In this study, the GVBD of goldfish oocytes was accompanied by a series of changes in microtubule organization at the vegetal surface of the GV. These observations suggest that the GVBD of goldfish oocytes begins at the vegetal surface of the GV and is accompanied by the invasion of microtubules. Studies on maturation in amphibian oocytes have indicated that GVBD begins at the basal or vegetal surface of the GV (Brachet et al., 1970; Gard, 1992; Huchon et al., 1981). Coincident with basal nuclear membrane breakdown, a transient microtubule array (TMA) appears, then rapidly moves toward the animal pole.

The disk-shaped structure at the animal pole region in GVBD oocytes of goldfish is unique with respect to its aster-like microtubule structures and its surrounding microtubule-free region. The exact function of this structure is not clear at present. However, the timing of its appearance and its position in oocytes suggests a role in spindle formation or meiotic chromosome organization. This notion is supported by the observation of a small ring that probably derived from the disk-shaped structure. A radial array of microtubules was located at its center, which resembled the microtubule array of a spindle. In amphibian oocytes, TMA is closely associated with meiotic chromosomes, suggesting that it gathers and transports oocyte chromosomes to the animal pole, and serves as an immediate precursor of the first meiosis spindle (Gard, 1992; Huchon et al., 1881; Jessus et al., 1986). To investigate the function of the disk-shaped structure or small ring in goldfish oocytes, DNA and microtubule staining is necessary in the same oocyte.

Cytoplasmic microtubule asters were obvious in the animal pole region of goldfish oocytes that had undergone GVBD. A similar structure was also found in the GVBD oocytes of several other fish species (data not shown). Thus, it seems likely that cytoplasmic microtubule asters are a common feature in fish oocytes that have undergone GVBD. Furthermore, the metaphase-II arrested oocytes of goldfish (unfertilized eggs, induced to mature and ovulate by HCG injection in vivo) also contained microtubule asters in the animal pole region (data not shown). These observations suggest that the cytoplasmic microtubule asters arise in oocytes during meiotic maturation subsequent to GVBD. Taxol induces the formation of microtubule asters in mature oocytes of mammals and Xenopus. However, this effect of taxol is stage-specific and limited only to oocytes that have undergone GVBD (Albertini, 1987; Heidemann and Gallas, 1980; Maro et al., 1985, 1988; Zernicka-Goetz et al., 1993). These results suggest that there is a critical change in the ability of the tubulin pool to polymerize in oocytes that had undergone GVBD. Further studies will be required to determine the role of the microtubule asters in goldfish GVBD oocytes during meiotic maturation, fertilization, and the later stages.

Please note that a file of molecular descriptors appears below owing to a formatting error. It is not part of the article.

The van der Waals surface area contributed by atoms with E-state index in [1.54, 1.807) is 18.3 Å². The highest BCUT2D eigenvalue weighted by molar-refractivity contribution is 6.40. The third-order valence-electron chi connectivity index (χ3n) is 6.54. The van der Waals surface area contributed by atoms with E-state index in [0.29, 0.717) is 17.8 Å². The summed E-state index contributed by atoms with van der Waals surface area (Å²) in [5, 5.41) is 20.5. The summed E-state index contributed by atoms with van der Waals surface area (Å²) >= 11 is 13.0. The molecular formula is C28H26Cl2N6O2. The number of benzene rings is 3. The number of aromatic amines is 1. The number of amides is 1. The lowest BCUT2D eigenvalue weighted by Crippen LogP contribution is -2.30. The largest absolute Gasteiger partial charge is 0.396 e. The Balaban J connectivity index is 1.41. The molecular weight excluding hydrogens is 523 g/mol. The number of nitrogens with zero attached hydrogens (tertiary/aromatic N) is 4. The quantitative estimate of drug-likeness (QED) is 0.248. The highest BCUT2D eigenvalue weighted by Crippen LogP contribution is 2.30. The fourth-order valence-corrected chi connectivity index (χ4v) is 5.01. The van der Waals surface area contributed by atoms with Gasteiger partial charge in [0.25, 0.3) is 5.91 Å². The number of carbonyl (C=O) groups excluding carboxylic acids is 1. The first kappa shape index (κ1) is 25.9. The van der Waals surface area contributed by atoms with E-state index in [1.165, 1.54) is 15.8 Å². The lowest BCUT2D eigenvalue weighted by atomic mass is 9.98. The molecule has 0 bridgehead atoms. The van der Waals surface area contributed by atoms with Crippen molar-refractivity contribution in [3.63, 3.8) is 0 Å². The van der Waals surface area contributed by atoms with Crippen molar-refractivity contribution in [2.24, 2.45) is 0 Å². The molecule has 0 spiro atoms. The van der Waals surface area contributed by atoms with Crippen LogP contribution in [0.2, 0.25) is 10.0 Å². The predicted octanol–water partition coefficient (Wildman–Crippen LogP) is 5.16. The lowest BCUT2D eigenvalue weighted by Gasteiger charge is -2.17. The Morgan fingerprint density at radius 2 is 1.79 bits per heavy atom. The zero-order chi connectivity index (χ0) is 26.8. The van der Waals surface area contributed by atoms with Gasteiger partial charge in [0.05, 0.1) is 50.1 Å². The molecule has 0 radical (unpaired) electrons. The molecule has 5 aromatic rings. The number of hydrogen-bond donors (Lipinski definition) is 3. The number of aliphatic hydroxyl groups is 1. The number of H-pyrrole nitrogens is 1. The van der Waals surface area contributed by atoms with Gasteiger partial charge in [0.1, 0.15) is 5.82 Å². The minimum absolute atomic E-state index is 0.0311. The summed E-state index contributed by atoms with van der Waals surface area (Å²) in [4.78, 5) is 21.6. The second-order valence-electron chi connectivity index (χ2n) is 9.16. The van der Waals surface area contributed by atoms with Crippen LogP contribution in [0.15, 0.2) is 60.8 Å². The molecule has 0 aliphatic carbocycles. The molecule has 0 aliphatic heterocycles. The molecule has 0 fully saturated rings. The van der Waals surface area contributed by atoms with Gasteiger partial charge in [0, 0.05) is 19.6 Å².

We are grateful to Drs. G. Schatten and D.L. Gard for helpful discussion. This work was supported in part by Grants-in-Aid for Primary Research (07283104) from the Ministry of Education, Science, Sports and Culture, Japan, and by a Grant-in-Aid (Bio Media Program) from the Ministry of Agriculture, Forestry and Fisheries (MBP 96-II-2-6).



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Jian-Qiao Jiang, Masakane Yamashita, Michiyasu Yoshikuni, Sachiko Fukada, and Yoshitaka Nagahama "Organization of Cytoplasmic Microtubules during Maturation of Goldfish Oocytes," Zoological Science 13(6), 899-907, (1 December 1996).
Received: 26 August 1996; Accepted: 1 September 1996; Published: 1 December 1996